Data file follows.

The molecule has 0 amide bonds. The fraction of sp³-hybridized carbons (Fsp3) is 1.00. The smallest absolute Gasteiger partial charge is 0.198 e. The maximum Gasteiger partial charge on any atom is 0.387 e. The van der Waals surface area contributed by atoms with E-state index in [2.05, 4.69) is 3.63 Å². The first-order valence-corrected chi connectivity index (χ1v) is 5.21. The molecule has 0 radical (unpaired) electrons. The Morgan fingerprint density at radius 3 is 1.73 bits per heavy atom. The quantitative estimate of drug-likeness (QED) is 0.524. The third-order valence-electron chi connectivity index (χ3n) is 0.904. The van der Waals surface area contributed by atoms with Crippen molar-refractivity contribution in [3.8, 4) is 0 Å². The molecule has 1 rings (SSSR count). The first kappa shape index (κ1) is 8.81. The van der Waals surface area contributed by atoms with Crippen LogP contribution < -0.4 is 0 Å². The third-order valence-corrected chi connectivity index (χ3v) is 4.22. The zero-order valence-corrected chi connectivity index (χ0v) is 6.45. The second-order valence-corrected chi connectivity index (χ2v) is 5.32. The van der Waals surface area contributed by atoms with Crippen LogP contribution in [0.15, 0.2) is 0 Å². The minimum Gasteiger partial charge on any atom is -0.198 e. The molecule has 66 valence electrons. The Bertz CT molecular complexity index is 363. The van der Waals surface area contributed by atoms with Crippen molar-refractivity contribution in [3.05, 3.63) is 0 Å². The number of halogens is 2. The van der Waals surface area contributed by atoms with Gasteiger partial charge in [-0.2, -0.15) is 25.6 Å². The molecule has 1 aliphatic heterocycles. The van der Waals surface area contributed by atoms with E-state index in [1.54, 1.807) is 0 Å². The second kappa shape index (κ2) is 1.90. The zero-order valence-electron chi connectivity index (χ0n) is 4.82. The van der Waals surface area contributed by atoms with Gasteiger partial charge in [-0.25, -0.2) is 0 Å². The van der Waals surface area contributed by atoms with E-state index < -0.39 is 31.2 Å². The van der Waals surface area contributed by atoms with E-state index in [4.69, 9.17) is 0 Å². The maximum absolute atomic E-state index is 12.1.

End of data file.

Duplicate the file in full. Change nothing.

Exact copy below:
The molecule has 0 amide bonds. The fraction of sp³-hybridized carbons (Fsp3) is 1.00. The smallest absolute Gasteiger partial charge is 0.198 e. The maximum Gasteiger partial charge on any atom is 0.387 e. The van der Waals surface area contributed by atoms with E-state index in [2.05, 4.69) is 3.63 Å². The first-order valence-corrected chi connectivity index (χ1v) is 5.21. The molecule has 0 radical (unpaired) electrons. The Morgan fingerprint density at radius 3 is 1.73 bits per heavy atom. The quantitative estimate of drug-likeness (QED) is 0.524. The third-order valence-electron chi connectivity index (χ3n) is 0.904. The van der Waals surface area contributed by atoms with Crippen molar-refractivity contribution in [3.8, 4) is 0 Å². The molecule has 1 rings (SSSR count). The first kappa shape index (κ1) is 8.81. The van der Waals surface area contributed by atoms with Crippen LogP contribution < -0.4 is 0 Å². The third-order valence-corrected chi connectivity index (χ3v) is 4.22. The zero-order valence-corrected chi connectivity index (χ0v) is 6.45. The second-order valence-corrected chi connectivity index (χ2v) is 5.32. The van der Waals surface area contributed by atoms with Crippen LogP contribution in [0.15, 0.2) is 0 Å². The minimum Gasteiger partial charge on any atom is -0.198 e. The molecule has 66 valence electrons. The Bertz CT molecular complexity index is 363. The van der Waals surface area contributed by atoms with Crippen molar-refractivity contribution in [3.05, 3.63) is 0 Å². The number of halogens is 2. The van der Waals surface area contributed by atoms with Gasteiger partial charge in [-0.2, -0.15) is 25.6 Å². The molecule has 1 aliphatic heterocycles. The van der Waals surface area contributed by atoms with E-state index in [1.54, 1.807) is 0 Å². The second kappa shape index (κ2) is 1.90. The zero-order valence-electron chi connectivity index (χ0n) is 4.82. The van der Waals surface area contributed by atoms with Gasteiger partial charge in [-0.25, -0.2) is 0 Å². The van der Waals surface area contributed by atoms with E-state index < -0.39 is 31.2 Å². The van der Waals surface area contributed by atoms with E-state index in [4.69, 9.17) is 0 Å². The maximum absolute atomic E-state index is 12.1.